Kayaking to Penguin Island

Penguin Island.

By Morgan Pettersson.

Set amongst some of the beautiful Western Australian coastline, Penguin Island and Seal Island offer a beautiful escape for those wanting to venture out and get an island feel close to home.

Penguin Island and Seal Island are both part of the Shoalwater Marine Park located 50 kilometres south of Perth.

The park is home to a variety of exotic wildlife such as dolphins, little penguins, sea lions and a variety of fish and other underwater wildlife.

The islands themselves are unique from each other as well.

Penguin Island is the tourist mecca, with plenty of people visiting to witness the small and unique little penguins who call this island home all year round.

Whilst next-door Seal Island is only inhabited by the local sea-lion colony, and humans are not permitted on the island, which is just as well because the sea lions are highly territorial.

I had only ever been to Penguin Island once, and jumped at the chance to go out there and experience my own backyard with a friend.

My friend and I were anxious to have an adventure, similar to the ones that I always have when I travel overseas.

After some negotiating to borrow some kayaks and a ute, we were off and ready for our adventure.

From the shore the islands seemed quite a long way out to sea, and as a novice kayaker I was sceptical as to whether or not I would simply get too tired half way across to carry on paddling.

Surprisingly it only took half an hour to kayak on the way there, with the wind favourably blowing in our direction, and considering my lack of fitness I found the exercise quite easy.

A quick side note about the two kayaks myself and my friend had scrounged for our journey.

One was sleek and wonderful and fit perfectly to my frame, the other was perhaps better suited to a gentleman far taller and wider than both of us, and for this my friend found herself in a great deal of trouble on the way over trying to keep control of the overly large kayak.

As we exited the deep blue water of the channel and floated into the turquoise waters of the bay, and I felt a sense of relief that everything had gone smoothly.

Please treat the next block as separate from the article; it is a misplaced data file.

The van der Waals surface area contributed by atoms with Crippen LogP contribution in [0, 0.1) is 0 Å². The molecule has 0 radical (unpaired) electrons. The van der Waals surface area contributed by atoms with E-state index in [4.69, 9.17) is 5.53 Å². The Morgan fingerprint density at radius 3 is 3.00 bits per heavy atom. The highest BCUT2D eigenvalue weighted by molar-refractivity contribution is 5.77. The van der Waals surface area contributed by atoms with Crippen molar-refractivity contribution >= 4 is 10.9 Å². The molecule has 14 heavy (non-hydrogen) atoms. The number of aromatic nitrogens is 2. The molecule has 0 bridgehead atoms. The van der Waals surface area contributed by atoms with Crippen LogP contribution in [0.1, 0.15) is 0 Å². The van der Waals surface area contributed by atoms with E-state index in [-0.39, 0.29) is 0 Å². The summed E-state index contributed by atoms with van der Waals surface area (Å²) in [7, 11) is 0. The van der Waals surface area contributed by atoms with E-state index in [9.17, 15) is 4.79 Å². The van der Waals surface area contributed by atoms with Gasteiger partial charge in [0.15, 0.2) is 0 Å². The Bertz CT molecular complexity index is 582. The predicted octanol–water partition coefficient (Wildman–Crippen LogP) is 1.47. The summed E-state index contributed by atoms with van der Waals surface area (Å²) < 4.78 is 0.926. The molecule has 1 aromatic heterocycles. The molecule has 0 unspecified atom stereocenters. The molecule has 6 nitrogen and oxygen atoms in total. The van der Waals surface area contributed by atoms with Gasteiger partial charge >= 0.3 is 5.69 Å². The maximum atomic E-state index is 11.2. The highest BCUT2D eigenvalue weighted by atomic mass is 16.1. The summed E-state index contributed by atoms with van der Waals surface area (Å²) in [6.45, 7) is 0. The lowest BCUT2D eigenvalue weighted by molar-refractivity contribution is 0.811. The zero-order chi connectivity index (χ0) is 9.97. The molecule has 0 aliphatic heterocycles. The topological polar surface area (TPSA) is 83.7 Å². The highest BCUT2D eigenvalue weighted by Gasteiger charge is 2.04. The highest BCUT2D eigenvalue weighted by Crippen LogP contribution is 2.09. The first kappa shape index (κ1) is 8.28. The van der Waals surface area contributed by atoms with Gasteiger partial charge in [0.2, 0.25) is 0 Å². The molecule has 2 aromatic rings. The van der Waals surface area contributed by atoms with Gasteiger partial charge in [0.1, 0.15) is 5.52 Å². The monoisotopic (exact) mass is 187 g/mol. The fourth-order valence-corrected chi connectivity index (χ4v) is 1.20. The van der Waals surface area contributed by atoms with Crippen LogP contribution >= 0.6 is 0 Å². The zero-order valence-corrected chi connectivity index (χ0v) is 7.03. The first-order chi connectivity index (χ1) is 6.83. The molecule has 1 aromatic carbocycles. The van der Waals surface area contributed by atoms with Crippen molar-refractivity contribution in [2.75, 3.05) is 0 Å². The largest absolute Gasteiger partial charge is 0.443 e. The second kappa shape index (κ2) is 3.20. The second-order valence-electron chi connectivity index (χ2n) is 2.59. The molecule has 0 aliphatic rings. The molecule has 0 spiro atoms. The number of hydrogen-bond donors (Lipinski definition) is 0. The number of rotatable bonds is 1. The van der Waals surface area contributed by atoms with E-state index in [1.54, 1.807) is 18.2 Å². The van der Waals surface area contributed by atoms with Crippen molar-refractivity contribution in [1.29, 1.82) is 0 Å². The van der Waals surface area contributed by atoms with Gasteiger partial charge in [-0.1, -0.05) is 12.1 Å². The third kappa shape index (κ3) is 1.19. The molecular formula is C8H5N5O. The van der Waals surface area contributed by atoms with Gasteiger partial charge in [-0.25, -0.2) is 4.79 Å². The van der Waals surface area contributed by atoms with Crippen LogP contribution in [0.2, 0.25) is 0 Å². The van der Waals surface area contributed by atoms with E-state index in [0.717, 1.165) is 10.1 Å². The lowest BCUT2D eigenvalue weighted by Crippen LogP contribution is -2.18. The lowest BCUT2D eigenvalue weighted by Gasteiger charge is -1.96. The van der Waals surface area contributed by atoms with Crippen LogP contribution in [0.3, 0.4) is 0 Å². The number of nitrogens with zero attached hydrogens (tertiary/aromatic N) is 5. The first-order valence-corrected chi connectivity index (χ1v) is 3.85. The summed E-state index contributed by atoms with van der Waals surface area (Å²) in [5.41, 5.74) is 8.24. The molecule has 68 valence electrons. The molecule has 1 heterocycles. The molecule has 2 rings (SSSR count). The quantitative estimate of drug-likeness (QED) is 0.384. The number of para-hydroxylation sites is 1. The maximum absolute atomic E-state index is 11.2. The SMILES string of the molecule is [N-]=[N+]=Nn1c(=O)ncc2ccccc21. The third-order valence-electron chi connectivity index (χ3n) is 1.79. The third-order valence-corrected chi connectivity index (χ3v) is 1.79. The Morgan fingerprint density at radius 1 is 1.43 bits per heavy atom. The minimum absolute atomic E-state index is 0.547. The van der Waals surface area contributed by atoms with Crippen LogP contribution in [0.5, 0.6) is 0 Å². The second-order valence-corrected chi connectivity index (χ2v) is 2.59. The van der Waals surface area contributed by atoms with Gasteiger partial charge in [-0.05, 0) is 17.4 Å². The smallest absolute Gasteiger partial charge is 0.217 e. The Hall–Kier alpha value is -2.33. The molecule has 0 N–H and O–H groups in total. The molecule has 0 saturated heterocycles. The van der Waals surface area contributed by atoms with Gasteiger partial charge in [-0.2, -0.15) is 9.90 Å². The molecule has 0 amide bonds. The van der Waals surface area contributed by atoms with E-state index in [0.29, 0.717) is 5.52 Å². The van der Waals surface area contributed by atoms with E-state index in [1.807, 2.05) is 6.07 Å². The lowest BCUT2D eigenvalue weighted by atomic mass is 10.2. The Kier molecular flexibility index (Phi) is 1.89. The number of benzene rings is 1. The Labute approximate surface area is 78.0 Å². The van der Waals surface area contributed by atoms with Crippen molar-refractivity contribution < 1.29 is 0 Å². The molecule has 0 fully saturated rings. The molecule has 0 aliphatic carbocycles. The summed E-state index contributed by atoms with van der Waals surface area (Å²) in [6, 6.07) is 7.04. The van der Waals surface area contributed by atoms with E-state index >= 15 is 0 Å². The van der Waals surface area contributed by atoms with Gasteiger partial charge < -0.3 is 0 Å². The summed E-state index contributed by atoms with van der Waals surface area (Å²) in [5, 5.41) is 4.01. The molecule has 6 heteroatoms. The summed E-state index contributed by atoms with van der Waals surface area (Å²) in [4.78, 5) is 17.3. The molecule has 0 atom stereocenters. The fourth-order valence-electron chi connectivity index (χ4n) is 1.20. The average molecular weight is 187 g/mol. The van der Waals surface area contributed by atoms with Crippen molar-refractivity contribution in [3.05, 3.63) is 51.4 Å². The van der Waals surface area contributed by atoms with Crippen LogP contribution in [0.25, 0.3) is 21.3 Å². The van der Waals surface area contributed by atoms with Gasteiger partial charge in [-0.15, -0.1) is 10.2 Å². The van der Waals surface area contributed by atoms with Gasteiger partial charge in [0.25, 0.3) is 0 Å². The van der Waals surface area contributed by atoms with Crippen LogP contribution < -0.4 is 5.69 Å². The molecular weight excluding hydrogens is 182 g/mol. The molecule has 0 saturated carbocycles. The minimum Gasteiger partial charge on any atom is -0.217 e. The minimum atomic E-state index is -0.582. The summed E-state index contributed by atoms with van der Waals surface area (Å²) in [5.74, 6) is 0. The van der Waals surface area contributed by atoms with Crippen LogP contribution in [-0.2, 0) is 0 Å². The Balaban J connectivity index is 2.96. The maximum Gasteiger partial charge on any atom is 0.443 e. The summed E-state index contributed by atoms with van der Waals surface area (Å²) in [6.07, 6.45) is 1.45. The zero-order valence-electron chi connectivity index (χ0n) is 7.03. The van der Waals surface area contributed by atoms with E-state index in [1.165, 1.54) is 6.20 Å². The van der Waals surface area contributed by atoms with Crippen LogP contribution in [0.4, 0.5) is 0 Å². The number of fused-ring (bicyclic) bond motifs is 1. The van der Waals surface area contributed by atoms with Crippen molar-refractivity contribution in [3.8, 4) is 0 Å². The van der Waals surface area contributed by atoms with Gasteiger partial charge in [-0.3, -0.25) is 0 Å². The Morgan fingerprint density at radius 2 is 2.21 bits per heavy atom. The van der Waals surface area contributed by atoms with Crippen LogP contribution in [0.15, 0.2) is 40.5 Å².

Suddenly my friend pointed to my right and exclaimed ‘what is that?!’.

Oh great I thought, a shark, just what I had been hoping for.

Through a series of deductions we came to the conclusion that it was not a shark, nor a penguin, nor a stingray; it was in fact a young grey sea-lion having a merry old-time rolling about in the shallows.

He kept rolling and playing in the water, completely oblivious to our presence, as we ran to take our kayaks ashore and follow him as he lazily drifted along the shore.

Little Penguins.

Suddenly he looked up, alarmed that we were there.

It was almost as if we had caught a glimpse of embarrassment on his face.

‘The humans have caught me rolling embarrassingly’ he must have thought, and he turned and proceeded to swim off for a few metres, before re commencing his frolicking.

This was the most amazing part of the day, being able to see such a magnificent creature in the wild, and so close to my own home too.

I started to wonder why I had not thought to come here sooner.

After securing our kayaks we sat down to lunch under a tree; still facing the water and watching the sea-lion float up and down the shore, although most of our food was wet and soggy from not being wrapped properly.

Presently a large group of tourists spotted the seal lion, and he slowly made his way ashore to sit and dry himself (although I rather thought it was to pose for photographs).

After lunch we explored the island, which is really quite small, only around a kilometre long, and we quickly ran around the whole island.

Excepting the adeptly named ‘Pelican Rock’, which is covered in Pelicans, the island is basically free for you to explore along a series of paths and look out points.

On the opposite side of the island, you can gaze out to sea, fish and swim or body board in the gentle waves.

There is also a system of caves that run along the shoreline, some are tiny and others are spacious with the water lapping at the entrance.

The first inhabitant of the island in the 20th century was an eccentric New Zealand man named Seaforth Mckenzie.

He attempted to turn the islands caves into a boutique hotel, and you can still see nails in the walls of the some of the caves as testimony to his hotel attempts.

Today the only inhabitants of the island are the wide variety of local wildlife and over one thousand little penguins.

My friend and I found a cave that as almost enclosed except for the roof and a metre wide opening with the view of the ocean and a white yacht sailing past with white sand on the floor.

This really was paradise, and something reminiscent of the wild and untamed Greek islands that I visited last summer.

Too soon it was time to kayak back to shore, and unfortunately our journey was not so peaceful on the way back.

The wind had not yet changed direction, so we were kayaking into the wind.

I had also commandeered the big kayak for the journey back, and had immense trouble keeping it under control.

It took almost an hour to kayak back to shore, and this time I struggled, as my arms became sore and heavy.

After coming back to shore and watching my friend capsize her canoe in the shallows, I sat and gazed at the island I had just come from.

Still so rugged and wild, with suburbia across the road spilling out onto the beach, sea lions ruling the waves, and little penguins hiding in the dunes, it really is a must visit destination for anyone visiting Perth.

*This was the first version of the article that I wrote that was published on Australian Traveller magazines website. The condensed version can be read here on my blog, and here on the AT website*

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